I spent a lot of time letting the fluid settle to make sure it was full. easy job.

I did mine today and it was easy, but while before I had a slow drip, now I have a relatively major leak.  Did  you experience any leaks due to possible overfilling?  I filled mine to .9l when it started coming out of the hole.

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I have had no leaks, so far. where is some wood to knock on....

Is your leak coming from an overflow tube? It has been a while since I posted this so I can not remember if it has an over flow tube.

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Last night I replaced the Rear Diff seal for the output flange.  I would say that changing this was a 'moderate' job.  The seal was about 40 dollars. Time about 2hrs.  Key tools were

 

1) ball head hex wrenches to remove the axle from the diff,

2) 32mm socket to remove the axle bolt (may not be necessary)

3) Air hammer to free the axle shaft after it was separated from the diff (may not have needed this)

4) Impact wrenches (just to speed things up)

5) A seal setting tool

6) New seal W0133-1934070

 

 

Unfortunately I did not take pictures so these steps may not be exact but will get you there.

  1. Remove the drivers rear wheel.
  2. Using the ball head hex wrenches remove the hex bolts holding the axle to the diff (#20 in suspension diagrams)
  3. You will now be able to slide the axle away from the diff.  It is a tight space. We found that moving it to the lower left gave the most space
  4. Now you can see the assembly behind the axle this is held in place by a single allen bolt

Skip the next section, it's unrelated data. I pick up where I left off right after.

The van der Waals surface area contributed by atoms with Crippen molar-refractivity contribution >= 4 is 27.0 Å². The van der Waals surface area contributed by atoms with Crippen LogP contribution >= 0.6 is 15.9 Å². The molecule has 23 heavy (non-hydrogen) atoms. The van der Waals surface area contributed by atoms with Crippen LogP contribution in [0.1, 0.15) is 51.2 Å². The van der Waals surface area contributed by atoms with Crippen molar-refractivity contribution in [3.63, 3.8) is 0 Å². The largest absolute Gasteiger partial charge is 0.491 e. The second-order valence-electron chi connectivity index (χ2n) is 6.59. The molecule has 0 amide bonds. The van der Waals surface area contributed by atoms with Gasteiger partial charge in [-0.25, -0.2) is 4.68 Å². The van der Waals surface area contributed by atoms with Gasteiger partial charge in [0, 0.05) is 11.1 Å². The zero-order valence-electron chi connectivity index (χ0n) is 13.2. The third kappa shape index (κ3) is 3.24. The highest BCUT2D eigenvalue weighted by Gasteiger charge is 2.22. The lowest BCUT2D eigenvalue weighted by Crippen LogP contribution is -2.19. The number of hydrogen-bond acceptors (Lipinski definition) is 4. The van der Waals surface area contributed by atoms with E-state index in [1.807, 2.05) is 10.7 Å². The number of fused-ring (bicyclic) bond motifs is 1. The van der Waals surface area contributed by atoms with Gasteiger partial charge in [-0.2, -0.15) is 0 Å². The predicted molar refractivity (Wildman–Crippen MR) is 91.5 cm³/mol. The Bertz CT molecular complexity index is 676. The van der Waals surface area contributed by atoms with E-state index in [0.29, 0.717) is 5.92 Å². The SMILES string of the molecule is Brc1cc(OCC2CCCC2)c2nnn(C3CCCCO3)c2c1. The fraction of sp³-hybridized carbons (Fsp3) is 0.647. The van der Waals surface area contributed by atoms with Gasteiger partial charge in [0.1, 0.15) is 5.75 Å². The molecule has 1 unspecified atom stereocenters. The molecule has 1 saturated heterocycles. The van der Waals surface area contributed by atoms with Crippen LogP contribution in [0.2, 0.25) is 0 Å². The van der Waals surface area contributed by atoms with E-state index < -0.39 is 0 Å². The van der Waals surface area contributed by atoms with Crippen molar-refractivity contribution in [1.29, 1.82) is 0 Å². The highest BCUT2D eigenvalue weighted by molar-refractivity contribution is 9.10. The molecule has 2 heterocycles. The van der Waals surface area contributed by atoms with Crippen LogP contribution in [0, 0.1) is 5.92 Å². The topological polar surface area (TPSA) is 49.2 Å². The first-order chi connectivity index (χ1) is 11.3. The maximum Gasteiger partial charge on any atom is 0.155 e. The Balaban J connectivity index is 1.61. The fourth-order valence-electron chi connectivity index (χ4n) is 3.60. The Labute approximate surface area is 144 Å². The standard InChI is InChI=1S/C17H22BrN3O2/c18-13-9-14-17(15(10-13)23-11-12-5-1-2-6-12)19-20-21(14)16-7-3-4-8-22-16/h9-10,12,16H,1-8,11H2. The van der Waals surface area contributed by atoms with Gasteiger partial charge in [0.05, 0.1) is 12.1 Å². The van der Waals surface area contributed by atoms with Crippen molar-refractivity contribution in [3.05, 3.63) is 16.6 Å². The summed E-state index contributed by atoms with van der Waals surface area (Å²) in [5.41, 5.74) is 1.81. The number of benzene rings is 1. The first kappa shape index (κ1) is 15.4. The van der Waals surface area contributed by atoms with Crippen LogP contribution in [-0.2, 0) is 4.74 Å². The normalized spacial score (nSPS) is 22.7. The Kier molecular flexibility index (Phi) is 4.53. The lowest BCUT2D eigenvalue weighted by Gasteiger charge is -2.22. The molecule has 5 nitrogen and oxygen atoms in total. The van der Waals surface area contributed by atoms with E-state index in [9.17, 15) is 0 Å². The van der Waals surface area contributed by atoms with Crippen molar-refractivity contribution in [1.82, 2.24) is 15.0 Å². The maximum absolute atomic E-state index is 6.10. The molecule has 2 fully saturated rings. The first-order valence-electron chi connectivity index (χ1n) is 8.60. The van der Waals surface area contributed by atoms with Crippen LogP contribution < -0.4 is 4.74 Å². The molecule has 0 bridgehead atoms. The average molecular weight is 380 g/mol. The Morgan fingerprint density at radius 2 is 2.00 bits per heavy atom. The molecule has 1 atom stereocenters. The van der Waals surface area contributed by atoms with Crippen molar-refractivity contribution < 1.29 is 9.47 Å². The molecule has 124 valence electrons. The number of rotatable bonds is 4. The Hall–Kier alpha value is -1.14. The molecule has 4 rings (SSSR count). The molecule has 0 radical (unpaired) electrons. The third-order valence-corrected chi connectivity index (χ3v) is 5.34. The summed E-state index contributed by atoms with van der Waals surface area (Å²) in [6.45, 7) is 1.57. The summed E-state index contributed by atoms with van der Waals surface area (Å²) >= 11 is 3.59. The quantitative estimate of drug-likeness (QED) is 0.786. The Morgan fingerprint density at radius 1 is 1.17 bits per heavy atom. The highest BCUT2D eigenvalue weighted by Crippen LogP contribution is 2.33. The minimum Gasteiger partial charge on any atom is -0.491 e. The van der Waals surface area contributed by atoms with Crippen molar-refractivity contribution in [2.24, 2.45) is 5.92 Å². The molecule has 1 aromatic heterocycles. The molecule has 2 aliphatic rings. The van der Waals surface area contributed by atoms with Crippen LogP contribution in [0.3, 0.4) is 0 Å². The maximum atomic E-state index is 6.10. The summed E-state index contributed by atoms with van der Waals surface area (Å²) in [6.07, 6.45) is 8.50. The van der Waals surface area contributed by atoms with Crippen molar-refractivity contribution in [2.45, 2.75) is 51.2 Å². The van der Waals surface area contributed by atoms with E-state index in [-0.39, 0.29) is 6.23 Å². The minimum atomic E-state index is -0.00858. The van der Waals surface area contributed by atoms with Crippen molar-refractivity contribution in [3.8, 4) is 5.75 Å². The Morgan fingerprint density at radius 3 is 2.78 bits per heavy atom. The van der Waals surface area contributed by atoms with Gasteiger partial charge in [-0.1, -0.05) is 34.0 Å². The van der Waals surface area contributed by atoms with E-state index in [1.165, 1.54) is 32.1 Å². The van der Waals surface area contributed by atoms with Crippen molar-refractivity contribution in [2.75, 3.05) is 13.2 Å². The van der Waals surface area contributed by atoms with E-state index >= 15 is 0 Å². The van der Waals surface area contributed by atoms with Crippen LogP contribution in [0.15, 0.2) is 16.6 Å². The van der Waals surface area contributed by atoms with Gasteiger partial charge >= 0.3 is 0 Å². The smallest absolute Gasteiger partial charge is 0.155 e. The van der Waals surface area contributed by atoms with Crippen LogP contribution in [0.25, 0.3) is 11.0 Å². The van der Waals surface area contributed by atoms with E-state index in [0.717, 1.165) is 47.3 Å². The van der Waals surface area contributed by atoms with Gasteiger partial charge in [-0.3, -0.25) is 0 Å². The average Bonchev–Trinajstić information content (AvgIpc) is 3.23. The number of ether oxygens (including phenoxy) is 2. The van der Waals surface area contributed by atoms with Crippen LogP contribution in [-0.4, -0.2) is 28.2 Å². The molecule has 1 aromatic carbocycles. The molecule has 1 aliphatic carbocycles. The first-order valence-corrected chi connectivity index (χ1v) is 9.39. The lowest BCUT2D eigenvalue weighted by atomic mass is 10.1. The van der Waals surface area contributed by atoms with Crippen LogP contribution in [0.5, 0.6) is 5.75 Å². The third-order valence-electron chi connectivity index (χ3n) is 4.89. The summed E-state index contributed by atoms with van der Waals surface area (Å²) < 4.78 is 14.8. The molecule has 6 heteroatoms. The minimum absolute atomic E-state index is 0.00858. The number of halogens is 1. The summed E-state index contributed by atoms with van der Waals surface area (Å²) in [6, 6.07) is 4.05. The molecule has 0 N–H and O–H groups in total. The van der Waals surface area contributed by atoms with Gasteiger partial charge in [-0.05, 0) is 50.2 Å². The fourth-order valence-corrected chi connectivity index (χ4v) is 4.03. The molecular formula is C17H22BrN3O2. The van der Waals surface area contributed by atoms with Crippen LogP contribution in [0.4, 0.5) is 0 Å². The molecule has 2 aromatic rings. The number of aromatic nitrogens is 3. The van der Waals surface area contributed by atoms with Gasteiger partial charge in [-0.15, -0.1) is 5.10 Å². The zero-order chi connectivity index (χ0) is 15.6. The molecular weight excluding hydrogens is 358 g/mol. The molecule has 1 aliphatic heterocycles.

5. Remove the allen bolt.
  6. It is likely you will not be able to pull the plate because the axle is in the way.
  7. Here we had to remove the 2 upper control arm bolts (#10 in control arm diagams).  This allowed us to lower rear assembly without removing it.
  8. Here we used the air hammer to loosen the axle from the rotor assembly but this may not have been necessary it just gave us more play to work with when trying to move the axle out of the way.  The expectation is that this should not affect alignment since capser and camber are on the lowery control arms, but we will see.
  9. With the axle positioned out of the way, remove the plate from the diff
  10. You will see a seal in the diff, you will need to pop this out. It is held in by a tension spring around the inner seal
  11. Place the new seal and using a seal tool or other, put it in place and make sure the inner spring has engaged to seat it.  (it may be worth buying 2 seals incase you pop the spring on the first)
  12. Once in place reverse steps from above
  13. Fill diff fluid
  14. Take her for a spin, park your baby, put some cardboard under her belly and check for leaks.

 

Really the most difficult parts were

  1. Since the wheel assembly was not removed,  the axel could not be removed so finding space to offset it to remove the diff plate
  2. Seating the seal – Just due to being over cautious.